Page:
Some things that help with chemo brain include keeping a calendar, writing everything down, and exercising your brain with puzzles and reading. Try to focus on 1 task at a time instead of more than 1 task. You can also work with an occupational therapist for cognitive (mind or thinking) behavioral rehabilitation which is a treatment to help you if you have cognitive issues. Occupational therapists work in the Department of Rehabilitation Medicine, Occupational and Physical Therapy. For more information about cognitive behavioral rehabilitation, talk with your healthcare provider, and they can make a referral for you.

Try to avoid having goals for yourself that are too high. This can add to your stress level and frustration. Most people say it takes 6 to 12 months after they finish chemotherapy before they truly feel like themselves again. Read the resource Managing Cognitive Changes for Cancer Survivors for more information about managing chemo brain.

Fear of recurrence

After treatment, many people might be afraid that their cancer will come back (recurrence). You may become concerned about new symptoms you’re having and wonder if they’re related to breast cancer.

It’s important to talk with your doctor about any new symptoms you notice. Many of these issues are normal parts of healing and your body returning to a new normal after breast cancer treatment. Your team is always available to discuss your concerns or fears with you.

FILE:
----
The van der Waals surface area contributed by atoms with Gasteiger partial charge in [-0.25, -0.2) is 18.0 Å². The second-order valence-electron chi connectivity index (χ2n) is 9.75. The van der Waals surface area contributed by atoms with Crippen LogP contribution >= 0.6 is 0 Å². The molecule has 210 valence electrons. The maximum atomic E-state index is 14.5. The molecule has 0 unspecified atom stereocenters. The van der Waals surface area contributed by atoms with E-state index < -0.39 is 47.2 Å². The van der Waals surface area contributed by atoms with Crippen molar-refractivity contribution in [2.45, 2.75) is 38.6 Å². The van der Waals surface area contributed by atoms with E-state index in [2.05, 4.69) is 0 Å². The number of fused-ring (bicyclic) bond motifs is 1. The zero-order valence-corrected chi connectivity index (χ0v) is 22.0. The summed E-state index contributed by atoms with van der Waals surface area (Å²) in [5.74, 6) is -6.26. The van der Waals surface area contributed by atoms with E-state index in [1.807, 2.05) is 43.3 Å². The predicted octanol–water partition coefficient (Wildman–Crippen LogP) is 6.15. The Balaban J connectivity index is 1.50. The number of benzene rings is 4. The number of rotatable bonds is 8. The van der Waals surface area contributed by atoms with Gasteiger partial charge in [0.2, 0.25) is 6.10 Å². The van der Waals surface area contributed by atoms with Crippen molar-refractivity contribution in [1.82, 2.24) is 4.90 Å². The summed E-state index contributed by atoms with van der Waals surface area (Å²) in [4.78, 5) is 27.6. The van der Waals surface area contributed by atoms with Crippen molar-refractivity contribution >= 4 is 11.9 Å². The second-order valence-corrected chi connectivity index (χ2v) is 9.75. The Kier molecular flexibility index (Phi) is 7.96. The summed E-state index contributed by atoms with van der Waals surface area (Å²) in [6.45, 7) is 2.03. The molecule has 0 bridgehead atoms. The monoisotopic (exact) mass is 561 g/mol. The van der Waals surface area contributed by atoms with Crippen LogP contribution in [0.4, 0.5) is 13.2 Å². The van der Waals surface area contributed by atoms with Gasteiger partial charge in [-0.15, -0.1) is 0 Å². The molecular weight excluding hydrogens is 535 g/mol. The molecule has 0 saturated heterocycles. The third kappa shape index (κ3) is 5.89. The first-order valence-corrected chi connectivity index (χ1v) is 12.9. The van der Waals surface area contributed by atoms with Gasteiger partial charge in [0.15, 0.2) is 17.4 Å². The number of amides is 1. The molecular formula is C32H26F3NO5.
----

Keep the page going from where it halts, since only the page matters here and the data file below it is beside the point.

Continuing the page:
You can call or send messages to your doctor or nurse through MyMSK (also called the Patient Portal). You can reach MyMSK by typing my.mskcc.org/login into your internet browser. It may also be helpful to talk with a social worker, therapist, or chaplain, or to join a support group.

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Integrative Medicine

Our Integrative Medicine Service offers therapies that may help you manage the side effects after chemotherapy. Some services they offer are:

  • Acupuncture
  • Massage
  • Yoga
  • Other relaxation techniques

These services can help control pain, nausea, fatigue, anxiety, depression, trouble sleeping, and other symptoms. For a complete list of therapies offered, visit their website at www.mskcc.org/cancer-care/treatments/symptom-management/integrative-medicine, or call 646-888-0800 to make an appointment. For more information about these therapies, read the resource Integrative Medicine Therapies and Your Cancer Treatment.

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Follow-Up Care

You will see your doctor every 4 to 6 months for the next 5 years for follow-up appointments. If you have any questions or concerns, you can call your doctor’s office at any time.

At each visit, your healthcare team will ask you if you’ve noticed any changes in your health. You will also have a physical exam, blood work (which may include a test for tumor markers, depending on your stage of cancer), and imaging tests if needed.

It’s important to also follow-up with your primary care doctor for your routine health care as well. This includes blood pressure checks, cholesterol tests, and other standard lab or blood work. It’s important that your doctors at Memorial Sloan Kettering (MSK) have all your health information, including your primary care doctor’s contact information.

Two to 5 years after you’ve finished treatment, your care will be transferred to a survivorship nurse practitioner (SNP). An SNP is a member of the MSK Breast Cancer team who works closely with your doctor.

As your breast cancer-related needs decrease, your follow-up care may be transferred from MSK to your primary care doctor. This usually happens about 10 years after treatment, but depends on the type of breast cancer you have and the treatment you received.